Hit absolute rock bottom. Sell your guitar and move back in with your parents. Send out resumes. Admit that a studio art degree was an unwise choice in this economy and allow yourself to be humbled by the experience of losing it all and starting over. Send out a few more resumes, but you can stop personalizing them for each job, because you know they’re just going into the junk folder. See how long you can coast on paying your debts, do elaborate budgeting on the back of a past-due envelope and realize that you’re screwed.
Find an old pair of bolt cutters in the basement. Imagine yourself in a black ski mask, cutting perfectly square holes in chain-link fences all over town, and being dubbed the Polygon Bandit by the local newspaper. Watch stupid daytime soap operas on TV and get caught up in their labyrinthine plots. Devolve into watching the daytime business shows and spend an entire week tracking the commodities exchanges for no real reason. Watch the value of copper go up and up and up.
Dig up an old yearbook and call Bobby from high school. Learn that Bobby never left town. He makes ends meet working part-time bagging groceries. Catch up over a drink, reminisce about people you can barely remember, start talking about money and dreams. Ever so casually, after a few drinks, mention your budding plan. Clarify that it’s a hypothetical scenario — not anything you’d ever really do. Just a random thought. Laugh it off. In the parking lot, ask Bobby if he’d be interested in splitting the proceeds of your scheme 50-50.
Study in depth every angle of the heist. Sketch out the initial recon, the approach, the getaway. Style yourself as a gentleman thief, not one of those petty criminals. Call a few scrapyards. Impress upon Bobby the need for code names. Structure an alibi loosely based on the plot of the movie Ferris Bueller’s Day Off. Dive deep into the history of the metal you are poised to steal from its rightful owners. Fall down a rabbit hole of linked Wikipedia pages. Come to believe that the need to obtain copper is an integral part of the human condition, from the first crude copper arrowheads forged 10,000 years ago to the smelters that used to line the waterfront and belch out arsenic. Cast yourself as the hero of the story. This will help later.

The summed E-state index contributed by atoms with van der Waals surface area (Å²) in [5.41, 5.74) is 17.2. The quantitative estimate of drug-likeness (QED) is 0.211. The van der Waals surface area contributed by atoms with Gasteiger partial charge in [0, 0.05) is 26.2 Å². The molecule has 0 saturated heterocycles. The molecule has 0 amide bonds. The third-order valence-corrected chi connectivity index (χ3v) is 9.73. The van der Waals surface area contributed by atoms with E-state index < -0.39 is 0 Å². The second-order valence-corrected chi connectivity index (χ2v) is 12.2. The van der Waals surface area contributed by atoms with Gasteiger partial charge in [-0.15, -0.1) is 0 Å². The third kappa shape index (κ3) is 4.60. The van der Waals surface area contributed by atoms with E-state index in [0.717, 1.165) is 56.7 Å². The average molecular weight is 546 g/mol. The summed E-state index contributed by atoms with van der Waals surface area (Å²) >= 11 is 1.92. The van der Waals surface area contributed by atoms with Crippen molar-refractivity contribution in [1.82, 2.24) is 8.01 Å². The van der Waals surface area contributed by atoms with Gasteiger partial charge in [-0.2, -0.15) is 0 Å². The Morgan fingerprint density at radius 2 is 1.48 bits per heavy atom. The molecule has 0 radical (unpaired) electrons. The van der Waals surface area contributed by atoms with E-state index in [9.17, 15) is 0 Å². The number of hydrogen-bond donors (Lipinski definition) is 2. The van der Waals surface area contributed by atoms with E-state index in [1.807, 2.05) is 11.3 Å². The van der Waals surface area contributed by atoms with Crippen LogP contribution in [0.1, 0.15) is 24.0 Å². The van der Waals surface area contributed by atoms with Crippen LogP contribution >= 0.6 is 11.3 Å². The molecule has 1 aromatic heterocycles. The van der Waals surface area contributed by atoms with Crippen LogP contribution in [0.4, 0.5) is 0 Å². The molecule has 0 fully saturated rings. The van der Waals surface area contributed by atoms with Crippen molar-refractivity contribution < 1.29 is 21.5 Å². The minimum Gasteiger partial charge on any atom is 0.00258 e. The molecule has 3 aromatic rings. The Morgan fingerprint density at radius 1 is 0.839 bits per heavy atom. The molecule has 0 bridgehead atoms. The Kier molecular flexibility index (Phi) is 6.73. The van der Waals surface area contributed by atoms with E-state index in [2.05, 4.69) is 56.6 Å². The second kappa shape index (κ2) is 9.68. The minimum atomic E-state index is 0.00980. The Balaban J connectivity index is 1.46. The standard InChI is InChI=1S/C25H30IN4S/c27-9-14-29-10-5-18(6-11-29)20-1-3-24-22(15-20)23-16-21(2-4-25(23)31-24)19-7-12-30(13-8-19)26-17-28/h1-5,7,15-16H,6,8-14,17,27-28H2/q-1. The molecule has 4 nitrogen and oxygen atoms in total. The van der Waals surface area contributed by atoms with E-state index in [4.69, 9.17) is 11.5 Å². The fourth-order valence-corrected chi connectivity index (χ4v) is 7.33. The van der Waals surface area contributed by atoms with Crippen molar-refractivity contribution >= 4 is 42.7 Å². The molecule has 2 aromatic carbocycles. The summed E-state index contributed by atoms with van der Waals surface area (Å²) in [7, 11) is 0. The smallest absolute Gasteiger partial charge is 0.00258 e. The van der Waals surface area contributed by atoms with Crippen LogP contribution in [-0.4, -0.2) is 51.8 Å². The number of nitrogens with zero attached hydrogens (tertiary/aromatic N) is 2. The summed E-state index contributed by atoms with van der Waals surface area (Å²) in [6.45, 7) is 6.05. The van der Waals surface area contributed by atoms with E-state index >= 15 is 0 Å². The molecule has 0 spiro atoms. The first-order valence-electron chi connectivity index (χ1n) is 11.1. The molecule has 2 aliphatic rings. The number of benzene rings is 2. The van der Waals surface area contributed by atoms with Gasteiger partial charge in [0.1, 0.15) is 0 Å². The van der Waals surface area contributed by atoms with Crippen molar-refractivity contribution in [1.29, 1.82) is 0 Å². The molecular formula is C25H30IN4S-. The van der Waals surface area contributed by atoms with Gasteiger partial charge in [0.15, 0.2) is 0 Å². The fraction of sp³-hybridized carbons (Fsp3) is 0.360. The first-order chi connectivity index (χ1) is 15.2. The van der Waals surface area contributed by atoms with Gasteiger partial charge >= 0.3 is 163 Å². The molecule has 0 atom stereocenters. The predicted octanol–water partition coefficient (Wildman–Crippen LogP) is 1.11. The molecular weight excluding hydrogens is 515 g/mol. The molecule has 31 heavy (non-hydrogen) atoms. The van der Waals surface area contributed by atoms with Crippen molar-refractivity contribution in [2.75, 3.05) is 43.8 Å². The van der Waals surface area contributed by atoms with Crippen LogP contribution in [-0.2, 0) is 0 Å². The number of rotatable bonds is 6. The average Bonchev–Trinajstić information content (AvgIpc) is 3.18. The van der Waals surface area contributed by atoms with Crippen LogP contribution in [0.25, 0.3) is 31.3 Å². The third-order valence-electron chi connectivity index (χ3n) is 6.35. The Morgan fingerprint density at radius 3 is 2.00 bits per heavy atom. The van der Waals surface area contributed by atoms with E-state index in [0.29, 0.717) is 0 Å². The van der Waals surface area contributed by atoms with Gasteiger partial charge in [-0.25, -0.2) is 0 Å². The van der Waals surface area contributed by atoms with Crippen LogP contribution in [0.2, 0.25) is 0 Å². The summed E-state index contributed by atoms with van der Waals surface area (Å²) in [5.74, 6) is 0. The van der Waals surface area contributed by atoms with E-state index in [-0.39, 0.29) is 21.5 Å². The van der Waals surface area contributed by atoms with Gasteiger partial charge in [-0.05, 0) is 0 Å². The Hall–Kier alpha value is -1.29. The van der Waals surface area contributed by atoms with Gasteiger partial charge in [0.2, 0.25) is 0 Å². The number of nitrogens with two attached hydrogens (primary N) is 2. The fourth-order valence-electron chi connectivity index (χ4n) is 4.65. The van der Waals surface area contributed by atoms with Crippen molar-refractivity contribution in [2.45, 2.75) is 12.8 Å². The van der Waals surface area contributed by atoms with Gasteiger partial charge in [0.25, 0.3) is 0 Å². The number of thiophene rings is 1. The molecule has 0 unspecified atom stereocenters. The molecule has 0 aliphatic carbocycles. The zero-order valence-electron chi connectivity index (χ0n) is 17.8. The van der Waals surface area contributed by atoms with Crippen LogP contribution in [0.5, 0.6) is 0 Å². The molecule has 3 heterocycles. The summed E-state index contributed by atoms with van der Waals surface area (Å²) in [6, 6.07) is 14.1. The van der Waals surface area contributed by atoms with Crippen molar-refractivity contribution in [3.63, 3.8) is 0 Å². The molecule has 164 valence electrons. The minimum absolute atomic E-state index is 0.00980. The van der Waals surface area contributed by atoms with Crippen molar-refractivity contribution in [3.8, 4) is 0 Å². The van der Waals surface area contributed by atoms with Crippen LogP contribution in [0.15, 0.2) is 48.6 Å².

Scope out the location ahead of time. Note important details like where the wire is located. Is it underground? Inside a streetlight pole? In the guts of an electrical substation? Select a target that’s out of the way and unguarded. Under no circumstances attempt a theft during a heavy downpour or without proper footwear to prevent accidental electrocution.
Take Bobby’s truck for the heist. In case you appear on security-camera footage, be sure to wear matching gloves and masks to avoid embarrassment and project an aura of professionalism. Bring the bolt cutters from the basement and put them to good use. Work quickly, but carefully. Never forget that you’re standing in a puddle during a rainstorm while handling 10,000 volts of electricity. Now would be a good time to remind Bobby as well. After all, you are a team, even if he refuses to answer to his assigned code name. Let the copper conduct. That’s what it does best.
Don’t inadvertently kill yourself.
Once you’ve cut one end of the wire loose, secure it to the bumper of the truck. Stand clear while Bobby guns the engine and rips the rest out. Coil the mass of wire in your parent’s basement. They never go down there anyway. Lay out in the backyard and marvel at the stars. You’ve never seen them so bright. In retrospect, you may decide it would have been better to knock out power to another town instead of the one you live in. Eat all the ice cream in the freezer before it melts.
In the morning, drive to the scrapyard that asked the fewest questions over the phone. Feign carsickness and ask Bobby to leave you at the gas station while he sells the wire. While he’s gone, buy a bottle of gas station rosé and a package of baby wipes. When he returns to pick you up, split the money and suggest a celebratory drink down by the water.
Take turns drinking straight from the bottle and talk about what you’ll do with your half of the money. Before Bobby can tell you about going back to school for his AA or putting in a hot tub or whatever, hit him over the head with the wine bottle. Hit him again for good measure. Take his half of the money and wipe down the interior of the truck. Shift it into neutral and let it roll into the water. Dispose of the wine bottle (drinking the rest first, if you find it helpful to calm your nerves) and catch the bus back to your parent’s house. Count your money. Do a little more back-of-the-envelope budgeting. Double-check your math. Shake your head. Dig up your old yearbook again. This time, maybe try calling that guy from your art class who ate papier-mâché or your ex-girlfriend’s little brother. Any loser will do, as long as they drive a truck.
Jonny Eberle is a blogger, filmmaker, photographer and writer. He lives in Tacoma with his wife and three typewriters. His recent short stories have all been published by Creative Colloquy.